Back in June I was fortunate to win two agent reviews through Brenda Novak's Auction for Diabetic Research. Nathan Bransford and Alex Glass are generous enough to donate their time to this note worthy cause.
At the time I had a full manuscript that I thought needed a little tweaking. But in my gut, I knew the problem was larger, a latent disease. So I let it fester (i.e. I didn't touch it).
I commute one and a half hours three days a week to practice optometry (I always wonder why they call it "practice" it makes it sound like I'm performing wicket experiments on my patient's eyeballs). During these car rides I listened to some compellingly awesome young adult novels: Life As We Knew It, The Golden Compass, The Subtle Knife, Airman (I don't think this one is YA, but its' soooooo good), A Great and Terrible Beauty. And then of course I've read the Twilight Series and some of Allyson Noel's Immortal Series. I'm also a big fan of Christopher Paolini, but his work is more reminiscent of Tolkien than contemporary YA.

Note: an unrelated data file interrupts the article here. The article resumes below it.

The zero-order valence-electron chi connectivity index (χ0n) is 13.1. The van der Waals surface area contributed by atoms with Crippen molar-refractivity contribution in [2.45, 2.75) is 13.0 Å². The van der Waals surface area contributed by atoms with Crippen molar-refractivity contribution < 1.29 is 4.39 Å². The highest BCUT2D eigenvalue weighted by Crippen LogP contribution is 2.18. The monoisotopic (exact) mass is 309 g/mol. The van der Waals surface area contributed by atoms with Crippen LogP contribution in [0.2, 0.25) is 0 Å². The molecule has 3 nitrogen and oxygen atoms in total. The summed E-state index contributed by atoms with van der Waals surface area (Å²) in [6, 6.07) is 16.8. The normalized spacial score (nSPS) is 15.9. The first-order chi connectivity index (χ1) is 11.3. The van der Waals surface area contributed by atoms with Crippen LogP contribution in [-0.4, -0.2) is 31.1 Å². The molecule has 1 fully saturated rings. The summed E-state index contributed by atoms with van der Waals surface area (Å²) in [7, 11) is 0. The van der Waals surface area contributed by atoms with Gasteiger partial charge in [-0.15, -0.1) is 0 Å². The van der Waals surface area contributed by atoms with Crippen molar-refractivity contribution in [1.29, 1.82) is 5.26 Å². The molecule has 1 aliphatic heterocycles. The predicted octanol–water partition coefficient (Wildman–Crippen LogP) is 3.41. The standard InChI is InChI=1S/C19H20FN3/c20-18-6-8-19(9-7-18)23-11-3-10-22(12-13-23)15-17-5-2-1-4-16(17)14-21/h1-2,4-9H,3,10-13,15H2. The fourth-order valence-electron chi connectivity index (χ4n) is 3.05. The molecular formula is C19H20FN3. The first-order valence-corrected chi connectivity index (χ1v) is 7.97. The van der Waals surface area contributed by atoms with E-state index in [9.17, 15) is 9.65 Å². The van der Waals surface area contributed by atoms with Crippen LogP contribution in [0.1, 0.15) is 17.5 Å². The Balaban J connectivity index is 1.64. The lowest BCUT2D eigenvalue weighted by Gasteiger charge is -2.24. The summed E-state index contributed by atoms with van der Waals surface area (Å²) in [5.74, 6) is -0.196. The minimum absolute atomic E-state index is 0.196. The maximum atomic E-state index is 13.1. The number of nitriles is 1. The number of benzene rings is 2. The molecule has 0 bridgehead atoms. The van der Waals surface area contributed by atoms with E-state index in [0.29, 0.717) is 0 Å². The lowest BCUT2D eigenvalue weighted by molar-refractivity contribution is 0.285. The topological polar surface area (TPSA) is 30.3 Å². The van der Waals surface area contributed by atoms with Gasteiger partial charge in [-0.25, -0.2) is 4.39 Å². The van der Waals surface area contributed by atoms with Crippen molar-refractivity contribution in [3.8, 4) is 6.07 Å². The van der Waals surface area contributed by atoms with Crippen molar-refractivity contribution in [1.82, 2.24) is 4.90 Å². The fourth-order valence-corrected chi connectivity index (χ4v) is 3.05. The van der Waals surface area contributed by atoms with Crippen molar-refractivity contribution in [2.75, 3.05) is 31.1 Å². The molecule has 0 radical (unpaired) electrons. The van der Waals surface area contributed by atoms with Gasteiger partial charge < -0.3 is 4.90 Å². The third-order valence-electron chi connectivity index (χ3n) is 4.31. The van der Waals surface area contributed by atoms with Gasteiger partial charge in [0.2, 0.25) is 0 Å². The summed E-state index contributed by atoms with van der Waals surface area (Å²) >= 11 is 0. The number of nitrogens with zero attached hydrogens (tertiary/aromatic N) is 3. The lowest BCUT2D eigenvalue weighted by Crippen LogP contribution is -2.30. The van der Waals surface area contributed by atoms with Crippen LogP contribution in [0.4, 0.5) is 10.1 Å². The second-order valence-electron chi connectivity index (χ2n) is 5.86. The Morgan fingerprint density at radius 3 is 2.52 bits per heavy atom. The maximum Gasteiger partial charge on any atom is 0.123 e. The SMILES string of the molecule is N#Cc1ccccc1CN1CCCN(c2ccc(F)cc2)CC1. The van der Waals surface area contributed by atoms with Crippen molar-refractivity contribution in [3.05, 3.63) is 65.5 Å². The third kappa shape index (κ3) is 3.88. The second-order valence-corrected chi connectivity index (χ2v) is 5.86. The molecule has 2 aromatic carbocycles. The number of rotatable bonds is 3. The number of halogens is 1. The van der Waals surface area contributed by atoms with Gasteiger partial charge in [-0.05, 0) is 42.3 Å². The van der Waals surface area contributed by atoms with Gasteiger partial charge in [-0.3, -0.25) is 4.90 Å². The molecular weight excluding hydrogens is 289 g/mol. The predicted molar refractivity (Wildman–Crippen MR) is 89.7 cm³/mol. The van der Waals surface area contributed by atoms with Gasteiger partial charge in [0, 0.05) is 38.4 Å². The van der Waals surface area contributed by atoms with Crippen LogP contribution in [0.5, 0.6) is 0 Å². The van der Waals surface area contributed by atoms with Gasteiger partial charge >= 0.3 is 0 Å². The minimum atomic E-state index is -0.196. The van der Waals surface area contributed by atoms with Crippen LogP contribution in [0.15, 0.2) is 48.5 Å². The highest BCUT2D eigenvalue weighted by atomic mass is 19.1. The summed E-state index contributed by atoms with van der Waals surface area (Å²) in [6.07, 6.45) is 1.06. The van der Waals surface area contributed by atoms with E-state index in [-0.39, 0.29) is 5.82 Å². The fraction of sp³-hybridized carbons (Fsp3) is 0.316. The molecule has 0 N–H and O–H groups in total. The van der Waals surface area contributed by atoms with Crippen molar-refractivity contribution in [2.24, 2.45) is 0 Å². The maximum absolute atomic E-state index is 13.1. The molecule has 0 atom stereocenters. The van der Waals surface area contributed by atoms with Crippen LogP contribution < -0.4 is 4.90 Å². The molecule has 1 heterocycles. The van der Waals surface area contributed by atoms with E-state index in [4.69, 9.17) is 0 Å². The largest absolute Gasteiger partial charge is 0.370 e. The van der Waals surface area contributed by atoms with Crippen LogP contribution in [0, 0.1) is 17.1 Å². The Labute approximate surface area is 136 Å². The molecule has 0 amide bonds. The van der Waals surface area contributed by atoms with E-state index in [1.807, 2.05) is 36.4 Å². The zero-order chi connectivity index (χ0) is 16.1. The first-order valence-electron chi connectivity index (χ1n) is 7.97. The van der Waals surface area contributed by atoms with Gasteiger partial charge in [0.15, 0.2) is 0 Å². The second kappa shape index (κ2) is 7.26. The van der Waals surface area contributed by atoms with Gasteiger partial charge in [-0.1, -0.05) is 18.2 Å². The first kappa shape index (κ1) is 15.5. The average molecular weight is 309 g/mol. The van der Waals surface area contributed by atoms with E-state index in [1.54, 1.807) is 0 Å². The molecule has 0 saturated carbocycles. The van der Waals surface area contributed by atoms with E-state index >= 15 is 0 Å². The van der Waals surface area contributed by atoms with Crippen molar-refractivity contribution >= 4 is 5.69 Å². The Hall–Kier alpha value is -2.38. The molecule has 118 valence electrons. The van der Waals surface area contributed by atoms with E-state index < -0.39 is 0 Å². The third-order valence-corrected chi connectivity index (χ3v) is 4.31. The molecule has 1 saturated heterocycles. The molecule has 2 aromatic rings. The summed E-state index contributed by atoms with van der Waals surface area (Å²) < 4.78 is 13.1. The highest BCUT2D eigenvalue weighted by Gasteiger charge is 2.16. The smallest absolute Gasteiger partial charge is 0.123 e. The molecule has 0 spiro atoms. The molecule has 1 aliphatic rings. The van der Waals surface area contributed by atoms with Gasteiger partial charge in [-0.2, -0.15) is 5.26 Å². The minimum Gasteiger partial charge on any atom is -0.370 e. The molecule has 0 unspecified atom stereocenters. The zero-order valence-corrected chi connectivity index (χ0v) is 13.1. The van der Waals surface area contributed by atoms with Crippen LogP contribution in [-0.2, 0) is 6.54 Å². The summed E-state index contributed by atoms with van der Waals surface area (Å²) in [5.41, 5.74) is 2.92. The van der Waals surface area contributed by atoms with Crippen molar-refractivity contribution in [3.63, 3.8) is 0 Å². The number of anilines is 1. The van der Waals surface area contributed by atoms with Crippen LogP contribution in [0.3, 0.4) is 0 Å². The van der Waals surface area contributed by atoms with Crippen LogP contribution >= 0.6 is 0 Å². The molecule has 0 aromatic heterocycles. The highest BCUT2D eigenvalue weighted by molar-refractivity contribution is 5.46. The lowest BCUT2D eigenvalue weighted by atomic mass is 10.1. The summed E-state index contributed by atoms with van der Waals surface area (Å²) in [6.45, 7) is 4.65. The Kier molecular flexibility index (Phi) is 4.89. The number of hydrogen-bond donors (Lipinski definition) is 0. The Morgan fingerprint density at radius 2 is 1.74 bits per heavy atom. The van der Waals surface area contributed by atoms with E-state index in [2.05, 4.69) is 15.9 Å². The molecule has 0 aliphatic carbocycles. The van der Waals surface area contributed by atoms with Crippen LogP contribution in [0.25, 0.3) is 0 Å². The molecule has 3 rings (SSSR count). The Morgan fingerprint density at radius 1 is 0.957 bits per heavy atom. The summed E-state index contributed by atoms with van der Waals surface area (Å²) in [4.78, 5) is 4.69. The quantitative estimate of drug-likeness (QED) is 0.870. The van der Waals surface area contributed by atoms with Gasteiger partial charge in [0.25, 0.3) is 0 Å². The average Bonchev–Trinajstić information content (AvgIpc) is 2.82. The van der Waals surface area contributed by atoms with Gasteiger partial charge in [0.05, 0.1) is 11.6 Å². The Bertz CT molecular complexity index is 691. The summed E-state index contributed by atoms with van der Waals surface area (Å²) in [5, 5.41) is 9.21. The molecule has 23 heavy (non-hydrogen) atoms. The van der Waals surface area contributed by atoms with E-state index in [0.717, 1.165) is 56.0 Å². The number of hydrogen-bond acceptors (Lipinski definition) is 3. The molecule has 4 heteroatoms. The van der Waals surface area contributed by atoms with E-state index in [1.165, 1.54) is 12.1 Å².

All these novels are fantastic. And why? Because they have intriguing pacing, characters that you end up knowing better than yourself, and riveting moments that steal your breath.
So I decided to go back to the beginning and rewrite the whole thing. When I broke the news to my circle of readers (Danny, Priya, Namita, Alex D, Aunt Barbara, Jen, Catherine, Rashi) those that had read the full contested with varying degrees of "But Why!?!" And I explained to them that its for the better. I tried pointing out the weak spots: the plot is flawed, the characters aren't developed, trite plot elements, poor pacing... They weren't really convinced. I'm so amazingly lucky to have such supportive circle of family and friends- that they feel so strongly about my work. And even though my full manuscript was by no means a first draft (more like the infinitieth) I still knew I could do better.
At the end of the audio book A Great and Terrible Beauty, Libba Bray talks about how she wrote it first, and then re-wrote the whole thing again.
To this date, I've re-written 38 pages. I think its better. But how does one ever really know.